On the weapons range, I lay prone, silently begging for the order to fire.

For every woman who joined up with a decade of experience hunting squirrels with Daddy, there were two who had never touched, even seen, a gun. Yet somehow, in the mysterious equation wherein we know things about ourselves, these women knew they were, shall I say, predisposed. Years of research by the Department of Defense have revealed that among recruits, more women than men are unfamiliar with guns, but after qualifying on the range — which women do with expertise equal to men, despite studies I suspect were intended to demonstrate otherwise — they feel equally comfortable with guns.

We each have a private path to the discovery of self and desire. The universe has a pecking order which insists that early, independent knowledge is best: the young daughter who begs to go possum-hunting and bags a deer on her first trip; the gay man who always knew he was different (and, more to the point, how); the transsexual who has known since the dawn of consciousness that he had the right brain in the wrong body; the trial lawyer who as a toddler clambered onto a tree stump and exhorted. But more of us, the less highly evolved, stumble forward blindly in life, tugged this way and that by cultural rules and imperatives. A chance occurrence — an encounter with a gun or a woman’s soft lips — changes everything. Then, if we are fortunate, this encounter submits us to the mysterious imperatives of life itself. I look at the objects of my desire: women and guns, yes, but also roses, Wellfleet oysters, silver earrings, dry red wine, the color green in nearly every hue, fat new books, the gentle tweezing process of revising an essay, and the peppery fragrance of eucalyptus trees after a heavy rain; I understand that these are my desires, acquired slowly and haphazardly over nearly fifty years; but I do not understand why, nor perhaps should I. I am merely grateful that my desires and I got together in the first place.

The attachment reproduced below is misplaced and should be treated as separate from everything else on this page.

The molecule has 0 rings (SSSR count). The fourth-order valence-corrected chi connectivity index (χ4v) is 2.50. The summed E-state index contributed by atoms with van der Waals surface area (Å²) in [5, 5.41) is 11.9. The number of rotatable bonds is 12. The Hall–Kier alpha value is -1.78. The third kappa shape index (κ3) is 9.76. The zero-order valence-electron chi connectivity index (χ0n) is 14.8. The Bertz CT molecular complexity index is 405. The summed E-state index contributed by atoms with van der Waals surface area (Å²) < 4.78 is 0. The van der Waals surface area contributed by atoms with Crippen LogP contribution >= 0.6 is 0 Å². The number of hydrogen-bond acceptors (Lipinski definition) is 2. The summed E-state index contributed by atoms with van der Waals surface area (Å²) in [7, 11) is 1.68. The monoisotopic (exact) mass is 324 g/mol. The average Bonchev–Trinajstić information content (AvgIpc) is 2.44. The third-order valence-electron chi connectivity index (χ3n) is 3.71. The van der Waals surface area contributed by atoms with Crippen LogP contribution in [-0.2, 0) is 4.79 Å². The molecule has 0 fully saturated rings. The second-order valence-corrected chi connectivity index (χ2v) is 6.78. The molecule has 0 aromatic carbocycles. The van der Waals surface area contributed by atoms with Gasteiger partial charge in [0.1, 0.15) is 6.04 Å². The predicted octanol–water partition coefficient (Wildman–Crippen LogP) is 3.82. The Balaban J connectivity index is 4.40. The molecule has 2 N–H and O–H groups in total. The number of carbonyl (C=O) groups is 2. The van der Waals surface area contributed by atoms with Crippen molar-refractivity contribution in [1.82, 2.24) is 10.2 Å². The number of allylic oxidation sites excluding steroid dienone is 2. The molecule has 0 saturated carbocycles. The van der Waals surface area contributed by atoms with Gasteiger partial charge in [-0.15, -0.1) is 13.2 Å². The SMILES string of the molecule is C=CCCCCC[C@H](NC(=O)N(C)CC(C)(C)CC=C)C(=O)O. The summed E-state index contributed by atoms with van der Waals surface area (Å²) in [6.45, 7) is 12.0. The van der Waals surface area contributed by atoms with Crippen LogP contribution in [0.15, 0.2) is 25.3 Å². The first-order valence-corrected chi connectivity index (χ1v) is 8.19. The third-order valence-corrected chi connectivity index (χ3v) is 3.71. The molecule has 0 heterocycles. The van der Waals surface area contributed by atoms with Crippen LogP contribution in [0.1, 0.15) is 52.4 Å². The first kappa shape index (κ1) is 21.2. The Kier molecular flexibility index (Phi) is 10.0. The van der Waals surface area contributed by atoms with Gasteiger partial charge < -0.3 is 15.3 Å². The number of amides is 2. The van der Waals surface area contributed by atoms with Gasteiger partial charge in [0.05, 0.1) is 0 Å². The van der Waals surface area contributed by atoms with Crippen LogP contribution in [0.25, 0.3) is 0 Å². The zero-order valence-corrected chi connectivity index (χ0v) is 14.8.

On the weapons range I lay prone, my rifle ready. I silently begged our weapons instructor, Sergeant Ireland, to give us the order to fire. The wet heat of a summer afternoon in Texas pressed through my uniform, flattening my back like a huge unseen hand, but a broad green awning shaded my novice eyes from the fierce August sun, and my belly and breasts and thighs were deliciously comfortable from the cool, immaculate cement floor of the firing line. My breathing rasped harsh in my head, all other sounds muffled behind huge red Air-Force-issue ear defenders wrapped tight around my sweating skull.

I was supposed to be eyes-forward, focused on the concentric paper target positioned in front of me across fifty feet of scruffy tan dirt, but I slid my eyes sideways just to see if the airman to my right was as excited as I was. She caught my eye and tilted a grin in my direction. We quickly slid our eyes forward again as Sergeant Ireland walked behind us, lecturing twenty-four recruits one last time about Attention to Detail, Safety (which, he frequently reminded us, was Paramount), and Never Pointing Your Weapon At Anything You Don’t Plan to Shoot.